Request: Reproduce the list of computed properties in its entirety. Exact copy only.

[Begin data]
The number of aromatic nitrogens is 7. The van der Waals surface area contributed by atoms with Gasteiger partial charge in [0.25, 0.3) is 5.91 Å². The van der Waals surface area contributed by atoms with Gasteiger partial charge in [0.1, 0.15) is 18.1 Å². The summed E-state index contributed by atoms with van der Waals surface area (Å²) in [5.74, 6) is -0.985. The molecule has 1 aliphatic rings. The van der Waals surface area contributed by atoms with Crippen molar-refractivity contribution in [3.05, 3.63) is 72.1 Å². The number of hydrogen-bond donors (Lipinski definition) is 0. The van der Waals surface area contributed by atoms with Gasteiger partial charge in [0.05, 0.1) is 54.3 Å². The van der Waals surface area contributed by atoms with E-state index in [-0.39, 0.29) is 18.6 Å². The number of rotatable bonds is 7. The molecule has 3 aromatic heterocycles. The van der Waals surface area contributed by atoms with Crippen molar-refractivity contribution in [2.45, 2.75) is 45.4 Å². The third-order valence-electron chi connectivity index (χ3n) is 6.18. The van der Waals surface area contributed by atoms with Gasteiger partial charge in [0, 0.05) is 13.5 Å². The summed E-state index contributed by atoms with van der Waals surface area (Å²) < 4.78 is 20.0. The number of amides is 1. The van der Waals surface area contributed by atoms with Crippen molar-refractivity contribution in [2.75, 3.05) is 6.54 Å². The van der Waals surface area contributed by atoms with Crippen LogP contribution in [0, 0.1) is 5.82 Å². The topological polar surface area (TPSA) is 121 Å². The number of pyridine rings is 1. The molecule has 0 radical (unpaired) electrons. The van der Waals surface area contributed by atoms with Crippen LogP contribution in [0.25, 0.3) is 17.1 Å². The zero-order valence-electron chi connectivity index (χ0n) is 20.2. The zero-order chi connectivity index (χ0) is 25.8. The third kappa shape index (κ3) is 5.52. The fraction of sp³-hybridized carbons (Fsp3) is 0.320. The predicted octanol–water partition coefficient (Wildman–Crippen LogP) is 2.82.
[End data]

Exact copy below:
The number of aromatic nitrogens is 7. The van der Waals surface area contributed by atoms with Gasteiger partial charge in [0.25, 0.3) is 5.91 Å². The van der Waals surface area contributed by atoms with Gasteiger partial charge in [0.1, 0.15) is 18.1 Å². The summed E-state index contributed by atoms with van der Waals surface area (Å²) in [5.74, 6) is -0.985. The molecule has 1 aliphatic rings. The van der Waals surface area contributed by atoms with Crippen molar-refractivity contribution in [3.05, 3.63) is 72.1 Å². The number of hydrogen-bond donors (Lipinski definition) is 0. The van der Waals surface area contributed by atoms with Gasteiger partial charge in [0.05, 0.1) is 54.3 Å². The van der Waals surface area contributed by atoms with E-state index in [-0.39, 0.29) is 18.6 Å². The number of rotatable bonds is 7. The molecule has 3 aromatic heterocycles. The van der Waals surface area contributed by atoms with Crippen molar-refractivity contribution in [2.45, 2.75) is 45.4 Å². The third-order valence-electron chi connectivity index (χ3n) is 6.18. The van der Waals surface area contributed by atoms with Gasteiger partial charge in [0, 0.05) is 13.5 Å². The summed E-state index contributed by atoms with van der Waals surface area (Å²) < 4.78 is 20.0. The number of amides is 1. The van der Waals surface area contributed by atoms with Crippen molar-refractivity contribution in [2.75, 3.05) is 6.54 Å². The van der Waals surface area contributed by atoms with Crippen LogP contribution in [0, 0.1) is 5.82 Å². The topological polar surface area (TPSA) is 121 Å². The number of pyridine rings is 1. The molecule has 0 radical (unpaired) electrons. The van der Waals surface area contributed by atoms with Crippen LogP contribution in [0.25, 0.3) is 17.1 Å². The zero-order valence-electron chi connectivity index (χ0n) is 20.2. The zero-order chi connectivity index (χ0) is 25.8. The third kappa shape index (κ3) is 5.52. The fraction of sp³-hybridized carbons (Fsp3) is 0.320. The predicted octanol–water partition coefficient (Wildman–Crippen LogP) is 2.82.